14. Posted by Christina on September 6th, 2009 at 6:46pm

    Hi Elaine,

    You are the second one who had this problem. I'm wondering if it depends on the type of berries. The berries I used were from an organic farm and they were quite small... not like the large ones found in grocery stores. I have no idea if this affects how long to cook them.

    If you've waited a while and it's still not setting properly, you should probably put them back in the pot and cook a while longer. I'm going to make a note of this in the post.

    Please let me know how it turns out!
  15. Posted by Elaine on September 9th, 2009 at 12:59am

    Thanks for the reply. My berries were very small. Took me hours to prepare. I may just try another batch, but unfortunately all I could find this time of season in Oregon are the larger ones from California. I'll let you know how this one turns out.
  16. Posted by Elaine on September 10th, 2009 at 4:10am

    Hi again:
    I tried it again. Same problem. But I was thinking as I was approaching 30 minutes and afraid I would scorch my beautiful pot of jam. Maybe it's my ceramic cooktop. Oversized pots sometimes don't get even consistent heat. It drives me crazy and I hope to resolve this coming year. But even though my jam isn't as set as I would like, it tastes and looks great. So, thank you for your terrific recipe!
  17. Posted by David on October 1st, 2009 at 3:57pm

    Interesting post, I love the idea of not using preservatives when the strawberries have their own!

    I have a question about the popping section...when I buy jam in the store, I know it's still sealed because the lid is sucked down, and it pops when I open it...however, in your post above you indicate that it should pop up indicating that it's sealed and that if it doesn't pop up, we should refridgerate right away to prevent it from going bad...that sounds counter intuitive?
  18. Posted by Christina on October 1st, 2009 at 10:02pm

    Actually David, I didn't use the term "pop up" just "pop". Sorry for the confusion. The pop actually happens when the lid sucks down as opposed to the traditional popping up when opening a new jar.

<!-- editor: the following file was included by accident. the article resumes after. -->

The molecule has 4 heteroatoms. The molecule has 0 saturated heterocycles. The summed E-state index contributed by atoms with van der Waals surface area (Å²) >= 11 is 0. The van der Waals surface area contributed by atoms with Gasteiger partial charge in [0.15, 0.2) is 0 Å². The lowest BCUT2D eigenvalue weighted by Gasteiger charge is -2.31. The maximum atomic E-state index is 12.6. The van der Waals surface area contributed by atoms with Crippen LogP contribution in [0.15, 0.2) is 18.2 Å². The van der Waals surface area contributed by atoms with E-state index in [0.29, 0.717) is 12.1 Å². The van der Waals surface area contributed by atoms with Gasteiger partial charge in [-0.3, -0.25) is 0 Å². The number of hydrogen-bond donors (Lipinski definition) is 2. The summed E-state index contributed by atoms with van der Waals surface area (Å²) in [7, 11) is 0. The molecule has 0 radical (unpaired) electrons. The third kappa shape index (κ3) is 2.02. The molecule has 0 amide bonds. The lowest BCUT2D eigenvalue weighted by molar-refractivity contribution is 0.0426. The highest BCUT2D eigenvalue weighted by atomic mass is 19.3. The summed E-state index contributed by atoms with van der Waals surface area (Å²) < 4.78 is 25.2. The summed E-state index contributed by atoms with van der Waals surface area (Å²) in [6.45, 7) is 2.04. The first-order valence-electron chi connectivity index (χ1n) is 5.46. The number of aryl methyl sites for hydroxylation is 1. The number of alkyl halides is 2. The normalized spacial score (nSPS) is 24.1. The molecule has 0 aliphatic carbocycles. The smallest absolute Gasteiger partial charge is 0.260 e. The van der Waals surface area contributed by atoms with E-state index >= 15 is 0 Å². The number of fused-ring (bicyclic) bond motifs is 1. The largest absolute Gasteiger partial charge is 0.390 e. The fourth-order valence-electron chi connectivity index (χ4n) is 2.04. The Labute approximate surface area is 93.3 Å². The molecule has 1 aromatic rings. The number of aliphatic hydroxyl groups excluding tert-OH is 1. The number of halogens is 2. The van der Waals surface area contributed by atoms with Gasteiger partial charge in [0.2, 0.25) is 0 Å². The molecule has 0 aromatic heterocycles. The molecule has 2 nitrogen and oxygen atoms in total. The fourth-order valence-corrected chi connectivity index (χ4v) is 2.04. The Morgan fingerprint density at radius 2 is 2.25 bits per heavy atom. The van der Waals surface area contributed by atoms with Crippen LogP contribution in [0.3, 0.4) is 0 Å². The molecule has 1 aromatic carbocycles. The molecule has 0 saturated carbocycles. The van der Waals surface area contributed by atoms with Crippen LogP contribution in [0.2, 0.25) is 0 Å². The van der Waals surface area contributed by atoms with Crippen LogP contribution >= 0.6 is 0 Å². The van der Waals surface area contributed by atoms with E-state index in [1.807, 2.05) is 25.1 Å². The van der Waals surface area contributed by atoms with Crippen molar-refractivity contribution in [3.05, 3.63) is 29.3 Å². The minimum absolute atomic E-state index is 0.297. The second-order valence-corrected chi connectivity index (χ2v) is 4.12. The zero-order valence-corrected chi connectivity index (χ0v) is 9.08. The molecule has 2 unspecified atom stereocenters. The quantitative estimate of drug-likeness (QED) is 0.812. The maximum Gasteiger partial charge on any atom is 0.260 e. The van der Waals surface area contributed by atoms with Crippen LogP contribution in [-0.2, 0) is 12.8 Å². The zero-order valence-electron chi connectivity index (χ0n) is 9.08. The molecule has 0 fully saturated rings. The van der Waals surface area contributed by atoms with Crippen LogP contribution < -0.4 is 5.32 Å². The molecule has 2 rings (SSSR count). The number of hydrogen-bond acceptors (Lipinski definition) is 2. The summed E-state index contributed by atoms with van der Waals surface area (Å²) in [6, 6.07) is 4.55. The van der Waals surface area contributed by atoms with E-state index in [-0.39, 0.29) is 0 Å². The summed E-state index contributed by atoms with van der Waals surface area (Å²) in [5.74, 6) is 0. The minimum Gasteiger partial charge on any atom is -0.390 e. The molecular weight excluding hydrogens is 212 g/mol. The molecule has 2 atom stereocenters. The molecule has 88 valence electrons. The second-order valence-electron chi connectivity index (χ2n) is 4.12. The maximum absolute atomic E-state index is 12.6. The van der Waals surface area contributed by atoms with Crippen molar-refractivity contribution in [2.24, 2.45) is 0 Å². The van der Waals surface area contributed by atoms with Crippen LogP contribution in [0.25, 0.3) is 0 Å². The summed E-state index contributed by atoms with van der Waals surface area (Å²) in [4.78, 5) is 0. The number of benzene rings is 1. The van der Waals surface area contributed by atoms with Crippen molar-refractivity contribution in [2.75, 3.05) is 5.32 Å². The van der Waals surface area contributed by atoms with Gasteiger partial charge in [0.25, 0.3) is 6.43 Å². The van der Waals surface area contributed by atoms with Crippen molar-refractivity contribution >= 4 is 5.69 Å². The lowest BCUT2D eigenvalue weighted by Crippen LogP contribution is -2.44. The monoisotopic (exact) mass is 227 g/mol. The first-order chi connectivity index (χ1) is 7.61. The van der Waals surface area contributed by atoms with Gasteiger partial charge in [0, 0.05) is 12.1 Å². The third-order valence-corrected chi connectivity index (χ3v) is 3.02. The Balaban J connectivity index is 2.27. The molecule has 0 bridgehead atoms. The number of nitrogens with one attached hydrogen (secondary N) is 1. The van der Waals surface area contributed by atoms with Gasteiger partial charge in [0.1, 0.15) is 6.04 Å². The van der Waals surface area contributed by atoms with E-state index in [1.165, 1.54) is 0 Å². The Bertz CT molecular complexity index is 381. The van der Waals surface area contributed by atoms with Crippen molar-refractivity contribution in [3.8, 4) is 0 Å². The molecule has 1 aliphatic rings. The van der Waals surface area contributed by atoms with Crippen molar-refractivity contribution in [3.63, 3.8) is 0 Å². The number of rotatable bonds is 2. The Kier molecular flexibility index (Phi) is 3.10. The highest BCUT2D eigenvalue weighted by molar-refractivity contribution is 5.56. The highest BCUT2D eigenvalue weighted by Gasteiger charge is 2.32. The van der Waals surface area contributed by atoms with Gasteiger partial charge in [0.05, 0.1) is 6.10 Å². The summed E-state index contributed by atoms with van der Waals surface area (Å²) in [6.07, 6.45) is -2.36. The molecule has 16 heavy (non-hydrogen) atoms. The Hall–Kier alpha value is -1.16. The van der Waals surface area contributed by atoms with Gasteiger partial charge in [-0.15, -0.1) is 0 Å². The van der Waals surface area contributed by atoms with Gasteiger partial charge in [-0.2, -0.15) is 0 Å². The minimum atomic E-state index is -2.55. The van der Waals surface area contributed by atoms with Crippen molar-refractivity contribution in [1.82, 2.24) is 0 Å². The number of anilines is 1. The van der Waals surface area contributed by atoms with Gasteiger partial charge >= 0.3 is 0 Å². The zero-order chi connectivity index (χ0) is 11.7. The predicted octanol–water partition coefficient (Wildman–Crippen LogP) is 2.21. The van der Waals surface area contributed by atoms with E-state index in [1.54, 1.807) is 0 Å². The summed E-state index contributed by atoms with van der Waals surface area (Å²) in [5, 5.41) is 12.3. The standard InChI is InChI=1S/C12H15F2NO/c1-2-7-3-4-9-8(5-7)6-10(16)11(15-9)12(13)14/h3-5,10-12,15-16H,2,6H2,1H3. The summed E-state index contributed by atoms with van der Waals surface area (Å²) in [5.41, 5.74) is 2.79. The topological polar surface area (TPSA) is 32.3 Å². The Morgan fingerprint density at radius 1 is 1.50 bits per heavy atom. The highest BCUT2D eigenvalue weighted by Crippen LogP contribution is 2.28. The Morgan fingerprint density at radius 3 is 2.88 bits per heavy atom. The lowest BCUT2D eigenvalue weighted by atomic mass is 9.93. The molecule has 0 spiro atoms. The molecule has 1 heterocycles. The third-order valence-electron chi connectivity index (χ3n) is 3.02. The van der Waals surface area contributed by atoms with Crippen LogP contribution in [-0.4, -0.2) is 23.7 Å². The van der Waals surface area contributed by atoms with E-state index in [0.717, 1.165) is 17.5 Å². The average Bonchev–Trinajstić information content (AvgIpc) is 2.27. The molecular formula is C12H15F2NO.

Here's the text: "Remove from water and listen for the ‘pop’ of the jar lids. (I swear, that ‘pop’ is music to my ears!) This means they are sealed. As one canner put it, the popping sound signifies the jam ’sealing itself off to the outside world.’ Sometimes it can take several minutes for the popping sound. Check jar seals by pressing on centre of each lid. If the lid center is pulled down and does not move its got a good seal. If you’ve waited a few hours and the seal hasn’t popped, place jar in refrigerator."
  19. Posted by David on October 6th, 2009 at 10:24pm

    good point, thank you, I read into the sentence a little too much, good clarification for others I hope :)
  20. Posted by Brooke on May 24th, 2010 at 2:10am

    Thanks so much for posting your recipe and instructions! This was my very first attempt at making jam and it turned out FABULOUS! Some of our fun can be seen here: http://apt345.blogspot.com/2010/05/jammin.html
  21. Posted by Stephanie on May 24th, 2010 at 11:24pm

    This recipe looks great and I'm going to try it. Quick question... I'm at sea level and usually only process my jars for 5 minutes. Would 15 minutes overcook it for me? Or is the extended time required due to the lack of added pectin?

    Thanks!
  22. Posted by Christina on May 31st, 2010 at 7:44pm

    HI Stephanie,

    I'm really not sure about the sea level thing.
  23. Posted by Natalie on June 1st, 2010 at 3:06pm

    Just wanted to say that I tried this recipe today and it is delish!! Cooked for just a little over 30 minutes and made around 6.5 12 oz. jars. Mine has set up perfectly and I did not use organic berries. Thanks for a great recipe :)
  24. Posted by Christina on June 2nd, 2010 at 8:54pm

    So glad the jam turned out for you Natalie!
  25. Posted by Amber on June 24th, 2010 at 10:57pm

    This recipe looks amazing! My wedding is late september, do you think it's too early to start making this jam? (strawberries are cheaper right now! lol)
  26. Posted by lucy on July 5th, 2010 at 7:50pm

    JUST finished making this jam and am listening to the "popping" of the jars as I type this. Jam looks and smells great - looks like it may not be setting as well as I hoped - but I haven't given up hope yet.

    Chose this recipe for its simplicity and for the lovely look of your post!! Love the pics :)
  27. Posted by Carla on July 6th, 2010 at 10:41am

    I have a quick question regarding the jars. Will I have to dry them off before adding the jam or is it a drip-dry system? I can't wait to try this out this coming Saturday. Thank you so much for the tutorial :oD
  28. Posted by Sonia on July 23rd, 2010 at 7:34pm